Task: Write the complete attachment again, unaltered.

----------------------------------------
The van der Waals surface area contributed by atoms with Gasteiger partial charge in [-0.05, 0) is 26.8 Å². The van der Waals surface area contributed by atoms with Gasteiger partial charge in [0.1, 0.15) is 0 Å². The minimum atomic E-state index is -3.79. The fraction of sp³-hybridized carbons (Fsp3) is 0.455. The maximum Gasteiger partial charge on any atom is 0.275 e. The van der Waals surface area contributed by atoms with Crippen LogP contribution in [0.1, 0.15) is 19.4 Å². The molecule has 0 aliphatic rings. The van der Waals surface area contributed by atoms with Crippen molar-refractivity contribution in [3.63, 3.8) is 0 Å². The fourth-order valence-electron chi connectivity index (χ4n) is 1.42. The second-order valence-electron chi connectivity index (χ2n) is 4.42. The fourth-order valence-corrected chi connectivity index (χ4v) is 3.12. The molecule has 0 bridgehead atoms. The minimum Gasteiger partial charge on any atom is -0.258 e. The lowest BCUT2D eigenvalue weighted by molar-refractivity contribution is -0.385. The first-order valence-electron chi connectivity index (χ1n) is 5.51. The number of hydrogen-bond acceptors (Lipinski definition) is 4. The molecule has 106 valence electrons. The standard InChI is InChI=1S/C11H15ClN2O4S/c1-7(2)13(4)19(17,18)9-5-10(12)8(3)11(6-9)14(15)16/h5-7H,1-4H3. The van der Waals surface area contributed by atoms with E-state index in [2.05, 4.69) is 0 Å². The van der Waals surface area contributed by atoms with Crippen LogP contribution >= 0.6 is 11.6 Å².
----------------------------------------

The van der Waals surface area contributed by atoms with Gasteiger partial charge in [-0.05, 0) is 26.8 Å². The van der Waals surface area contributed by atoms with Gasteiger partial charge in [0.1, 0.15) is 0 Å². The minimum atomic E-state index is -3.79. The fraction of sp³-hybridized carbons (Fsp3) is 0.455. The maximum Gasteiger partial charge on any atom is 0.275 e. The van der Waals surface area contributed by atoms with Crippen LogP contribution in [0.1, 0.15) is 19.4 Å². The molecule has 0 aliphatic rings. The van der Waals surface area contributed by atoms with Crippen molar-refractivity contribution in [3.63, 3.8) is 0 Å². The fourth-order valence-electron chi connectivity index (χ4n) is 1.42. The second-order valence-electron chi connectivity index (χ2n) is 4.42. The fourth-order valence-corrected chi connectivity index (χ4v) is 3.12. The molecule has 0 bridgehead atoms. The minimum Gasteiger partial charge on any atom is -0.258 e. The lowest BCUT2D eigenvalue weighted by molar-refractivity contribution is -0.385. The first-order valence-electron chi connectivity index (χ1n) is 5.51. The number of hydrogen-bond acceptors (Lipinski definition) is 4. The molecule has 106 valence electrons. The standard InChI is InChI=1S/C11H15ClN2O4S/c1-7(2)13(4)19(17,18)9-5-10(12)8(3)11(6-9)14(15)16/h5-7H,1-4H3. The van der Waals surface area contributed by atoms with E-state index in [2.05, 4.69) is 0 Å². The van der Waals surface area contributed by atoms with Crippen LogP contribution >= 0.6 is 11.6 Å².